It is important to note that, while one's early childhood experiences are foundational to one's experience of the present, therapy is most helpful when the patient feels the freedom to move between the present and the past and into and out of emotional places in the course of treatment. This freedom creates confidence in the patient because it conveys that the therapist believes that the patient knows better than the therapist what he needs in a given moment. Through a process in which the patient's self engages and interacts with the self of the therapist, the patient's self feels protected as the therapist helps the patient from becoming affectively overwhelmed, allows the patient's needs to come into the relationship, and allows the patient to mold and shape him into what he or she needs him to be in any given moment. When one experiences empathic failures as children, he develops defenses to protect himself from being emotionally overwhelmed instead of being protected in the relationship with his parents. The defenses one develops are for the purpose of connection. In other words, if a person appears controlling, demanding, needy or some other seemingly unbecoming way of being, I will understand this as this person's way of regulating themselves and connecting with others. For instance, if a child has a father who relates to him in an angry way, he may learn to connect through arguing and conflict or withdraw from male relationships because he anticipates the relationship not going well. Or, if a child has an emotionally-cold and detached mother, she may present herself as independent and aloof to other females because this keeps her from wanting relationship and identifying with the disappointment she initially experienced in her relationship with her mom. In time, therapy helps the patient let go of the defenses she developed early in life and seeks to create a new way of relating for the patient through his relationship with the therapist. The empathy the patient experiences invites and welcomes the patient's self back into an emotionally-protected relationship where the now unnecessary defenses can fall away over time. This happens as I understand your behaviors and words in your present, everyday life as helping you to maintain your sense of self and to maintain connection with others. I will relate to you with an empathy that allows a genuine connection to form between us that you can then carry into your relationships and life outside of therapy.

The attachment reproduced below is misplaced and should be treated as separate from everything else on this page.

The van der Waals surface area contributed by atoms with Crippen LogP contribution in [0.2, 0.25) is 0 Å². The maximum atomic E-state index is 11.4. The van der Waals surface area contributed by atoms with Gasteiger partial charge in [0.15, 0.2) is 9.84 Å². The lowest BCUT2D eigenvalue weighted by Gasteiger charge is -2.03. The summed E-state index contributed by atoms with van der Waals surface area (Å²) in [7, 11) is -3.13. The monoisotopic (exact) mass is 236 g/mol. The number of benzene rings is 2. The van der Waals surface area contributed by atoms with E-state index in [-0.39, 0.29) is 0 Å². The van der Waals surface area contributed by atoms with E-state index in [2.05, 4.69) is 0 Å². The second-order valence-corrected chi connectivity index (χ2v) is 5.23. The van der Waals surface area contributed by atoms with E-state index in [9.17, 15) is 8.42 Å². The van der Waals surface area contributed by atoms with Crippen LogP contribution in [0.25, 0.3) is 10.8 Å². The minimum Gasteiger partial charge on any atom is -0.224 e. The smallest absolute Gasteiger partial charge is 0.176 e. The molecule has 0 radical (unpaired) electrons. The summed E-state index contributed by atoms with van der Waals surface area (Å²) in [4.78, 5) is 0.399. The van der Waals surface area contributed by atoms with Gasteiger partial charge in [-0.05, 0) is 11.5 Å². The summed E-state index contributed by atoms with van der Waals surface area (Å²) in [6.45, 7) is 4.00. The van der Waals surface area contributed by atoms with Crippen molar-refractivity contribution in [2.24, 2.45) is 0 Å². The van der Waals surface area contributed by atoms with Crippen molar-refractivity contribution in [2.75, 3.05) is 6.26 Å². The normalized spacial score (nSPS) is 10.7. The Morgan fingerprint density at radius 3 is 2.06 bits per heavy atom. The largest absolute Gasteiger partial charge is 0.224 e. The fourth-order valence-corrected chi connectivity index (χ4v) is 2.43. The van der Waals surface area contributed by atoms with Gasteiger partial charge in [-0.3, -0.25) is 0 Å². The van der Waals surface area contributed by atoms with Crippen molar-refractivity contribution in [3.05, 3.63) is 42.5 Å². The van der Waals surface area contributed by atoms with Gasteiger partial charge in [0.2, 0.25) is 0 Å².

Some of the areas in which change and growth occur as a result of therapy are:
decreased anger, irritability, and worry
increased energy and improved sleep
feeling more present and engaged in your relationships
increased capacity for stress
improved ability to comfort yourself
increased sense of contentment
increased feelings of worth and value
increased ability to empathize with others
You can learn more about my approach to therapy, self psychology, in this article.
Creating safety and trust is central to the effectiveness of the therapy process. Safety and trust develop as you experience me being consistent, constant, attentive, engaged, and understanding. You must genuinely feel that I am with you and get you as you open up. You feeling comfortable with me as someone with whom you can open up is foundational to the therapeutic process. As we meet together, we will explore how your experience in the present is linked to experiences in the past. Anxiety and depression are strongly related to the ways one's needs, feelings, and ways were responded to as a child. If a child has to adapt and accommodate to her parents in too big of ways instead of parents validating, acknowledging, and understanding all aspects of the child's self, a dynamic develops in which the child learns that he exists for the parent. As a result, the child goes into and seeks out future relationships with this same perspective of taking care of the other while his own needs go unmet. He tries to please others, hoping his own needs for attachment and connection will get satisfied, but this doing for others fails to meet his needs as deeply as they were intended to be met. He develops defenses (striving for success, busyness, workaholism, addictions) to protect himself from being emotionally- overwhelmed and to manage the affects that developed inside of him as a result of his needs not getting the attention, emotional engagement, and validation they need. Therapy seeks to access and release the energy created inside by creating a space in which the patient opens up and is validated, acknowledged, and understood by the therapist so development can get back on track. As one's early needs are responded to, defenses diminish and are no longer needed.